DEL PASO HEIGHTS -- A convicted violent sex offender may soon call Del Paso Heights his new home but neighbors, along with city officials, fervently oppose the move.
Many said they plan on attending an Aug. 26 public hearing in front of a Santa Clara judge, who will consider placing Dariel Shazier in a residential Del Paso Heights neighborhood.
He has no ties to Sacramento County.
“Why would he not stay in the environment in which he grew up and which he committed the crimes, where those he's connected to can help guide him to healing?” said Dr. Gina Warren.
Dr. Warren's Neighborhood Wellness Foundation mentors the youth in the community by instilling ways to live healthier lives.
"We're in a community with children who are extremely vulnerable,” Warren told FOX40. “A lot of them from single-parent households without fathers. It is a prime opportunity for him to prey on our children and we're not going to allow that to happen."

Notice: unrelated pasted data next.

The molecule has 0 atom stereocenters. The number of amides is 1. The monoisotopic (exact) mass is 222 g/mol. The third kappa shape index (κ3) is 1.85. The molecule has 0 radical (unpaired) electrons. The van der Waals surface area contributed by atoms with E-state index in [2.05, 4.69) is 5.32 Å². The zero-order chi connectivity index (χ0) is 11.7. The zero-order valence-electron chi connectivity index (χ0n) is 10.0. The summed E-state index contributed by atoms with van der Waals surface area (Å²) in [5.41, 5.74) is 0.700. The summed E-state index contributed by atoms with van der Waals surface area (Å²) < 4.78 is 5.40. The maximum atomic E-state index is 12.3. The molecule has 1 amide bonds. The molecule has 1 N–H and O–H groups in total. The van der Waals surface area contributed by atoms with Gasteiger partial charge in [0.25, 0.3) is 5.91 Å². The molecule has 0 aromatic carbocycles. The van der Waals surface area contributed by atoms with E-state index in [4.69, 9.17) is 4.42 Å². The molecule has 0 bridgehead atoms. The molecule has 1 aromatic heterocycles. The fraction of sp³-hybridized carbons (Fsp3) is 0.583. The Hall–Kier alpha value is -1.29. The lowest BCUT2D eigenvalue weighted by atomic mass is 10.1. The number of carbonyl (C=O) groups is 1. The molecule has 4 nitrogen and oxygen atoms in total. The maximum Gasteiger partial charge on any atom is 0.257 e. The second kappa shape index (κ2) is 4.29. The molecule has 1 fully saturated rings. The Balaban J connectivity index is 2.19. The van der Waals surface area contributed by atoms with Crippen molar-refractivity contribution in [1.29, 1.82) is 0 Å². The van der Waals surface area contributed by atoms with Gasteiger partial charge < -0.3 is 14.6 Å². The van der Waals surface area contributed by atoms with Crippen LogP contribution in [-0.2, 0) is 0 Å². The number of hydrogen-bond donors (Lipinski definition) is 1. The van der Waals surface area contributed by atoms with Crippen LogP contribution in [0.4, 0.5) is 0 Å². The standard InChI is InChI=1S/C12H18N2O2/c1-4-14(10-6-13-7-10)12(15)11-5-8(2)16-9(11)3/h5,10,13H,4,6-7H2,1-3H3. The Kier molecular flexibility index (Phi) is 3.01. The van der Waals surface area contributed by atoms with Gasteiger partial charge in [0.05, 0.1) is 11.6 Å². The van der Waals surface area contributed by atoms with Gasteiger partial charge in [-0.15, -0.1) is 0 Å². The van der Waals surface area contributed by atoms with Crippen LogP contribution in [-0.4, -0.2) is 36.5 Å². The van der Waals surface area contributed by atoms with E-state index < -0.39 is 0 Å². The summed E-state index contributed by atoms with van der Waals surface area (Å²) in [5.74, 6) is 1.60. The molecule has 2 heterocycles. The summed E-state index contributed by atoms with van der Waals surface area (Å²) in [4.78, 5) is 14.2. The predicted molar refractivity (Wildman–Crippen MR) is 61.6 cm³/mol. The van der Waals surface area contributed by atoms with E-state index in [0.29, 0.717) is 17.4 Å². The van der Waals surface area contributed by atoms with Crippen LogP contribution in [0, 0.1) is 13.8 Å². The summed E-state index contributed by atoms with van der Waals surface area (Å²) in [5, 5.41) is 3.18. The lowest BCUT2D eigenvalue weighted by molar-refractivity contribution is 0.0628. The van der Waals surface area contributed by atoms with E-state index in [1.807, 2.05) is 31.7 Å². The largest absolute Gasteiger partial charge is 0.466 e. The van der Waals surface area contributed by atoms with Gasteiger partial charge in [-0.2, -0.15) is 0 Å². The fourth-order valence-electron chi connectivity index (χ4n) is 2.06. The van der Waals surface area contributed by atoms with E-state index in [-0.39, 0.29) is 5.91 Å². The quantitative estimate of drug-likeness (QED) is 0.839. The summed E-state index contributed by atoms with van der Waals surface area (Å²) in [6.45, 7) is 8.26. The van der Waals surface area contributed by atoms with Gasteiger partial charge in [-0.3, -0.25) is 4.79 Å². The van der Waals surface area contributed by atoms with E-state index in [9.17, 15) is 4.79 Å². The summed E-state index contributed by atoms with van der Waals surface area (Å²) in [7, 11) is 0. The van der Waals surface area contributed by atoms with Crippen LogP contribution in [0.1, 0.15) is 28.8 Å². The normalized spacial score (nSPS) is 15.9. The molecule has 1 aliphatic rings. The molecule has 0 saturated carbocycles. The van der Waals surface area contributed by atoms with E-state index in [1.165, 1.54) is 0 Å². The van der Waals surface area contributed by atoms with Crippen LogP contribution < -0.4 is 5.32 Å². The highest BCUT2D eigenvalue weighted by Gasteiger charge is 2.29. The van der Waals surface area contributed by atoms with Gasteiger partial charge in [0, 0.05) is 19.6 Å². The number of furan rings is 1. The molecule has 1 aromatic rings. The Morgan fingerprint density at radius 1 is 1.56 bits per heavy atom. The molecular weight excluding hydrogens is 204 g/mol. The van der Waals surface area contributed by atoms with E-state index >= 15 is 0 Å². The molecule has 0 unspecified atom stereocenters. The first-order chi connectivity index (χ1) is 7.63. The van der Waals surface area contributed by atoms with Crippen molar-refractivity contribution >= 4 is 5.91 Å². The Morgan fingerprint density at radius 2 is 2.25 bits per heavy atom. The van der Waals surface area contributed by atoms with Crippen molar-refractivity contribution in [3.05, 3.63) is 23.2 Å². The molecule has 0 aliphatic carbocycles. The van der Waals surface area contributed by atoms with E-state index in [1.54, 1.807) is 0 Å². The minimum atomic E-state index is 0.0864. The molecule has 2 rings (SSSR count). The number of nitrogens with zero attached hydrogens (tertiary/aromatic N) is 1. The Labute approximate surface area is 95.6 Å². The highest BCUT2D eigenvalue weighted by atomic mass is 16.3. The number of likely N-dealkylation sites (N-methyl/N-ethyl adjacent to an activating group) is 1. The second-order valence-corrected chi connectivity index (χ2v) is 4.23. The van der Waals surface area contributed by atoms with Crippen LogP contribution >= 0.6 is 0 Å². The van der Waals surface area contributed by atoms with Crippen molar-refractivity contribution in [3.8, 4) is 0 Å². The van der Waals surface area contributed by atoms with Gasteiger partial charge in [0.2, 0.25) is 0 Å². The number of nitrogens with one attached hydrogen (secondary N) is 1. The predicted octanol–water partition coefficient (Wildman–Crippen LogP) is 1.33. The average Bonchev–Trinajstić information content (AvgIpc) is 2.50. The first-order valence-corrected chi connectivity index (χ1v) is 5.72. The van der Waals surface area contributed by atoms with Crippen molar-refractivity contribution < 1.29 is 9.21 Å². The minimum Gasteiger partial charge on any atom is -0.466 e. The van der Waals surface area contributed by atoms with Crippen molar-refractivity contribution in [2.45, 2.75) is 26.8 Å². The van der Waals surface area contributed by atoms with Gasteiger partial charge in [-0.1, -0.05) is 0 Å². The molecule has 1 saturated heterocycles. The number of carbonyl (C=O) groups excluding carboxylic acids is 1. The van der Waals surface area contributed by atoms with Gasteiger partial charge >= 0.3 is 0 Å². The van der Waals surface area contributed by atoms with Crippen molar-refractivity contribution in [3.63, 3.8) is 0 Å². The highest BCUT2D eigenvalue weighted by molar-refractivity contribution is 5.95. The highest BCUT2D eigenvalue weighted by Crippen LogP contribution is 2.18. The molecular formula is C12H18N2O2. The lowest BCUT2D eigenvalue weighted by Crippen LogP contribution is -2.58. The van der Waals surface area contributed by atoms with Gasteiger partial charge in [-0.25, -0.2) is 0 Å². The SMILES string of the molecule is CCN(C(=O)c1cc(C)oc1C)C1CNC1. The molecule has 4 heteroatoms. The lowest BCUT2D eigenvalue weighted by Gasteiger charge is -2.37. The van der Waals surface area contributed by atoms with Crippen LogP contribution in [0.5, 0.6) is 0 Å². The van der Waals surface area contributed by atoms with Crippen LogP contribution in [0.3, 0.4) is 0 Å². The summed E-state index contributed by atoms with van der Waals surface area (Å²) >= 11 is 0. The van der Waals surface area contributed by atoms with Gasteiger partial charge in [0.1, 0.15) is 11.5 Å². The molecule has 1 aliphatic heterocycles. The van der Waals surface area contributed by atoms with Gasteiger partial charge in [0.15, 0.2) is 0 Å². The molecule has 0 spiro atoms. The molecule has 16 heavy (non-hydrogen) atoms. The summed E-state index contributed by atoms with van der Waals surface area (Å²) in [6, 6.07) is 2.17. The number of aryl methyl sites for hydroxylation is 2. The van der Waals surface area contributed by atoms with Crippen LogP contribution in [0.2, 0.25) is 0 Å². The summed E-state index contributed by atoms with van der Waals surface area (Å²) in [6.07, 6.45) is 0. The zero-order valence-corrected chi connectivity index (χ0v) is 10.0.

The proposed placement would be located in a neighborhood where several families live. There are a lot of churches in the area, a daycare center and a senior residence and it is less than a mile from Grant High School.
In a letter of opposition by Sacramento County Sheriff Scott Jones, he says:
The proposed location is well-traveled by children walking and riding their bikes to and from these locations. Due to the nature of the criminal acts committed by Mr. Shazier and his legal status as a sexually violent predator, a serious and well-founded risk of re-offending persists.
Shazier served 17 years in prison for drugging and raping multiple teenage boys.
“I have grandsons and granddaughters and my biggest fear of them walking home, even from school right now, is their safety,” said Sherri Kirk-Quinn with the Neighborhood Wellness Foundation. “And it would be devastating for me to know that something might happen to them."
Councilman Allen Warren oversees District 2, where Shazier would be placed. He said his district already faces many challenges.
“Our community is a sensitive community. It's already a somewhat vulnerable community,” the councilman said. "The challenges that affect communities like Del Paso Heights that are kind of on the upswing and starting to really get their footing and when you have stuff like this happen, it's kind of a punch in the gut."
If approved, Shazier will live in Del Paso Heights and would be under 24-hour surveillance for one year. At the year’s end, he would be eligible for full release from supervision to live unmonitored in the community.